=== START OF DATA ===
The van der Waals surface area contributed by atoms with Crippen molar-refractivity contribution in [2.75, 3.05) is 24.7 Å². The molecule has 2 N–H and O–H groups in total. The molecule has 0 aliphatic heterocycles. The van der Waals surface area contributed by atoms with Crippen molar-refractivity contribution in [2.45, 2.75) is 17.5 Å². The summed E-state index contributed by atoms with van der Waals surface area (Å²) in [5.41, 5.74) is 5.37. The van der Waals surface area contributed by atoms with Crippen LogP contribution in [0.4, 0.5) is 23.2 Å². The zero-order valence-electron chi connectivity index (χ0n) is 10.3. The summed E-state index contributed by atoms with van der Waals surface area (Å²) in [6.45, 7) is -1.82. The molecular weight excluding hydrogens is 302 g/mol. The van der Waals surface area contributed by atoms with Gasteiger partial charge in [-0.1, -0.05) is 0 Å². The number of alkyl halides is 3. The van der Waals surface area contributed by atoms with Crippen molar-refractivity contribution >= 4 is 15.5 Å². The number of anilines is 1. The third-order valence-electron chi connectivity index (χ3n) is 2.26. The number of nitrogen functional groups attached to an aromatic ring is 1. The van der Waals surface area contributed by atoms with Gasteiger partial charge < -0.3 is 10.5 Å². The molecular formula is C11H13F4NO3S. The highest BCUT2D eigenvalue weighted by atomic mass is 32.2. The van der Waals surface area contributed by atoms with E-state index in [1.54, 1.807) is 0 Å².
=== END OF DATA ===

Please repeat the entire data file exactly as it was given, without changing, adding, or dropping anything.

The van der Waals surface area contributed by atoms with Crippen molar-refractivity contribution in [2.75, 3.05) is 24.7 Å². The molecule has 2 N–H and O–H groups in total. The molecule has 0 aliphatic heterocycles. The van der Waals surface area contributed by atoms with Crippen molar-refractivity contribution in [2.45, 2.75) is 17.5 Å². The summed E-state index contributed by atoms with van der Waals surface area (Å²) in [5.41, 5.74) is 5.37. The van der Waals surface area contributed by atoms with Crippen LogP contribution in [0.4, 0.5) is 23.2 Å². The zero-order valence-electron chi connectivity index (χ0n) is 10.3. The summed E-state index contributed by atoms with van der Waals surface area (Å²) in [6.45, 7) is -1.82. The molecular weight excluding hydrogens is 302 g/mol. The van der Waals surface area contributed by atoms with Gasteiger partial charge in [-0.1, -0.05) is 0 Å². The number of alkyl halides is 3. The van der Waals surface area contributed by atoms with Crippen molar-refractivity contribution >= 4 is 15.5 Å². The number of anilines is 1. The third-order valence-electron chi connectivity index (χ3n) is 2.26. The number of nitrogen functional groups attached to an aromatic ring is 1. The van der Waals surface area contributed by atoms with Gasteiger partial charge < -0.3 is 10.5 Å². The molecular formula is C11H13F4NO3S. The highest BCUT2D eigenvalue weighted by atomic mass is 32.2. The van der Waals surface area contributed by atoms with E-state index in [1.54, 1.807) is 0 Å².